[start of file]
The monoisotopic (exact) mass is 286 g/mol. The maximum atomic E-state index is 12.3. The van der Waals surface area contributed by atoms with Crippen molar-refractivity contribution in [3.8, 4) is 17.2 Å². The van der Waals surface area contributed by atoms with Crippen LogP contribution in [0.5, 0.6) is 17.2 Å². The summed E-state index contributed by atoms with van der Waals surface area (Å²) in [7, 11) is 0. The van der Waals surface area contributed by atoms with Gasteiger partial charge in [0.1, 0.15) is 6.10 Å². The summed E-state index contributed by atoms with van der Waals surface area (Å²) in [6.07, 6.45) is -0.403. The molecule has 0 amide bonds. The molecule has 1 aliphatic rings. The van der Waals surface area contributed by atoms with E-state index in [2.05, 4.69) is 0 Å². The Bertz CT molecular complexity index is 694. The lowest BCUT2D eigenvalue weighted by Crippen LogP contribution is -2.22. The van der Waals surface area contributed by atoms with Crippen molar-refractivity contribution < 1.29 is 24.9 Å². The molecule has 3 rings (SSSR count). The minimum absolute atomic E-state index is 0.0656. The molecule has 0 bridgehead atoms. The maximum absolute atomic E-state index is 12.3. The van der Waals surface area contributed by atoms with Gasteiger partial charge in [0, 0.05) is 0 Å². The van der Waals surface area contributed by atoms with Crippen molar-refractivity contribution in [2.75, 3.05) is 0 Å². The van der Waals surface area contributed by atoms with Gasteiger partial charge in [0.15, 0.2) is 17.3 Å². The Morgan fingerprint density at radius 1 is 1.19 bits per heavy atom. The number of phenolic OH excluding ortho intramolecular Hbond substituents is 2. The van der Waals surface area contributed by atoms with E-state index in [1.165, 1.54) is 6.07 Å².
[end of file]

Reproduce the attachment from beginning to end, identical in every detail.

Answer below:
The monoisotopic (exact) mass is 286 g/mol. The maximum atomic E-state index is 12.3. The van der Waals surface area contributed by atoms with Crippen molar-refractivity contribution in [3.8, 4) is 17.2 Å². The van der Waals surface area contributed by atoms with Crippen LogP contribution in [0.5, 0.6) is 17.2 Å². The summed E-state index contributed by atoms with van der Waals surface area (Å²) in [7, 11) is 0. The van der Waals surface area contributed by atoms with Gasteiger partial charge in [0.1, 0.15) is 6.10 Å². The summed E-state index contributed by atoms with van der Waals surface area (Å²) in [6.07, 6.45) is -0.403. The molecule has 0 amide bonds. The molecule has 1 aliphatic rings. The van der Waals surface area contributed by atoms with E-state index in [2.05, 4.69) is 0 Å². The Bertz CT molecular complexity index is 694. The lowest BCUT2D eigenvalue weighted by Crippen LogP contribution is -2.22. The van der Waals surface area contributed by atoms with Crippen molar-refractivity contribution < 1.29 is 24.9 Å². The molecule has 3 rings (SSSR count). The minimum absolute atomic E-state index is 0.0656. The molecule has 0 bridgehead atoms. The maximum absolute atomic E-state index is 12.3. The van der Waals surface area contributed by atoms with Gasteiger partial charge in [0, 0.05) is 0 Å². The van der Waals surface area contributed by atoms with Crippen molar-refractivity contribution in [2.75, 3.05) is 0 Å². The van der Waals surface area contributed by atoms with Gasteiger partial charge in [0.15, 0.2) is 17.3 Å². The Morgan fingerprint density at radius 1 is 1.19 bits per heavy atom. The number of phenolic OH excluding ortho intramolecular Hbond substituents is 2. The van der Waals surface area contributed by atoms with E-state index in [1.165, 1.54) is 6.07 Å².